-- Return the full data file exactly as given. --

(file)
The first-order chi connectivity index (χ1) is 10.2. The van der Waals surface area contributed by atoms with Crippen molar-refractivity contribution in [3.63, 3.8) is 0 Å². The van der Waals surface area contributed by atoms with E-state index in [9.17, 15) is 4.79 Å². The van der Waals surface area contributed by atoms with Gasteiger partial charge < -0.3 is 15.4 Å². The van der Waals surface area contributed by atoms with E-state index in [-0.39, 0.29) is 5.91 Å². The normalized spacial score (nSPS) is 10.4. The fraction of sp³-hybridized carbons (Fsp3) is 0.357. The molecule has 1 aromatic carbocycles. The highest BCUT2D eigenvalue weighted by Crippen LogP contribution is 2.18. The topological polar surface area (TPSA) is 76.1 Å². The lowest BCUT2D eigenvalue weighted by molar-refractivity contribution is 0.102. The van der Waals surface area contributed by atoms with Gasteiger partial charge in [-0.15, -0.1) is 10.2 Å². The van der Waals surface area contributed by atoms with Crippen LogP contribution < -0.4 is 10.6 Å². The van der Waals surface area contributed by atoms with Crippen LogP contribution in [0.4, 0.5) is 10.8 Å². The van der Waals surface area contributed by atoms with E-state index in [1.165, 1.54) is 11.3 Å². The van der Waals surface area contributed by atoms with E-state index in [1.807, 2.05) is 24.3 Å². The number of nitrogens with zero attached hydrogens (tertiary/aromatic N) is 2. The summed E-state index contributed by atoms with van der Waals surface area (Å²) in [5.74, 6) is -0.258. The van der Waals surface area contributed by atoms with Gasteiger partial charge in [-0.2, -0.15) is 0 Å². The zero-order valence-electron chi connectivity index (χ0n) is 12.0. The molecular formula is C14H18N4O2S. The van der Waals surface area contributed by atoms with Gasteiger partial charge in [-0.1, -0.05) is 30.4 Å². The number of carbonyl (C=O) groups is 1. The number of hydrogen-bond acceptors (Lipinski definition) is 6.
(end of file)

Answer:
The first-order chi connectivity index (χ1) is 10.2. The van der Waals surface area contributed by atoms with Crippen molar-refractivity contribution in [3.63, 3.8) is 0 Å². The van der Waals surface area contributed by atoms with E-state index in [9.17, 15) is 4.79 Å². The van der Waals surface area contributed by atoms with Gasteiger partial charge < -0.3 is 15.4 Å². The van der Waals surface area contributed by atoms with E-state index in [-0.39, 0.29) is 5.91 Å². The normalized spacial score (nSPS) is 10.4. The fraction of sp³-hybridized carbons (Fsp3) is 0.357. The molecule has 1 aromatic carbocycles. The highest BCUT2D eigenvalue weighted by Crippen LogP contribution is 2.18. The topological polar surface area (TPSA) is 76.1 Å². The lowest BCUT2D eigenvalue weighted by molar-refractivity contribution is 0.102. The van der Waals surface area contributed by atoms with Gasteiger partial charge in [-0.15, -0.1) is 10.2 Å². The van der Waals surface area contributed by atoms with Crippen LogP contribution < -0.4 is 10.6 Å². The van der Waals surface area contributed by atoms with Crippen LogP contribution in [0.4, 0.5) is 10.8 Å². The van der Waals surface area contributed by atoms with E-state index in [1.165, 1.54) is 11.3 Å². The van der Waals surface area contributed by atoms with E-state index in [1.807, 2.05) is 24.3 Å². The number of nitrogens with zero attached hydrogens (tertiary/aromatic N) is 2. The summed E-state index contributed by atoms with van der Waals surface area (Å²) in [5.74, 6) is -0.258. The van der Waals surface area contributed by atoms with Gasteiger partial charge in [-0.2, -0.15) is 0 Å². The zero-order valence-electron chi connectivity index (χ0n) is 12.0. The molecular formula is C14H18N4O2S. The van der Waals surface area contributed by atoms with Gasteiger partial charge in [-0.1, -0.05) is 30.4 Å². The number of carbonyl (C=O) groups is 1. The number of hydrogen-bond acceptors (Lipinski definition) is 6.